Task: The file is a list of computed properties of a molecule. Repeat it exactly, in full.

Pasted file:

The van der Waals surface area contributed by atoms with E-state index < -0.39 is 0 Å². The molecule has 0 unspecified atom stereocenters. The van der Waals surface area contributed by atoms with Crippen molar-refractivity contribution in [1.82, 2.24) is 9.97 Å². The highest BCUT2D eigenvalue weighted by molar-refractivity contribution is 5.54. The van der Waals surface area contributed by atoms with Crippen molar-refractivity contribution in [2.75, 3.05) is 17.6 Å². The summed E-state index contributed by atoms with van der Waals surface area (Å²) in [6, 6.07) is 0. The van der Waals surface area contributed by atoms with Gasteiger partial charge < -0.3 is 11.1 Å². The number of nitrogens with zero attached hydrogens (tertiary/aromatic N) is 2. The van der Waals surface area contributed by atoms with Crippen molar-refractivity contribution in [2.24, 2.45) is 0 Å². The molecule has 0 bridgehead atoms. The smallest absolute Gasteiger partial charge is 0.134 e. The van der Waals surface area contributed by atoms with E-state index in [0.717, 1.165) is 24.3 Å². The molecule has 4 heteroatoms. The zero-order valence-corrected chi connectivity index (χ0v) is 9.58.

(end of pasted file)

The van der Waals surface area contributed by atoms with E-state index < -0.39 is 0 Å². The molecule has 0 unspecified atom stereocenters. The van der Waals surface area contributed by atoms with Crippen molar-refractivity contribution in [1.82, 2.24) is 9.97 Å². The highest BCUT2D eigenvalue weighted by molar-refractivity contribution is 5.54. The van der Waals surface area contributed by atoms with Crippen molar-refractivity contribution in [2.75, 3.05) is 17.6 Å². The summed E-state index contributed by atoms with van der Waals surface area (Å²) in [6, 6.07) is 0. The van der Waals surface area contributed by atoms with Gasteiger partial charge < -0.3 is 11.1 Å². The number of nitrogens with zero attached hydrogens (tertiary/aromatic N) is 2. The van der Waals surface area contributed by atoms with Crippen molar-refractivity contribution in [2.24, 2.45) is 0 Å². The molecule has 0 bridgehead atoms. The smallest absolute Gasteiger partial charge is 0.134 e. The van der Waals surface area contributed by atoms with E-state index in [0.717, 1.165) is 24.3 Å². The molecule has 4 heteroatoms. The zero-order valence-corrected chi connectivity index (χ0v) is 9.58.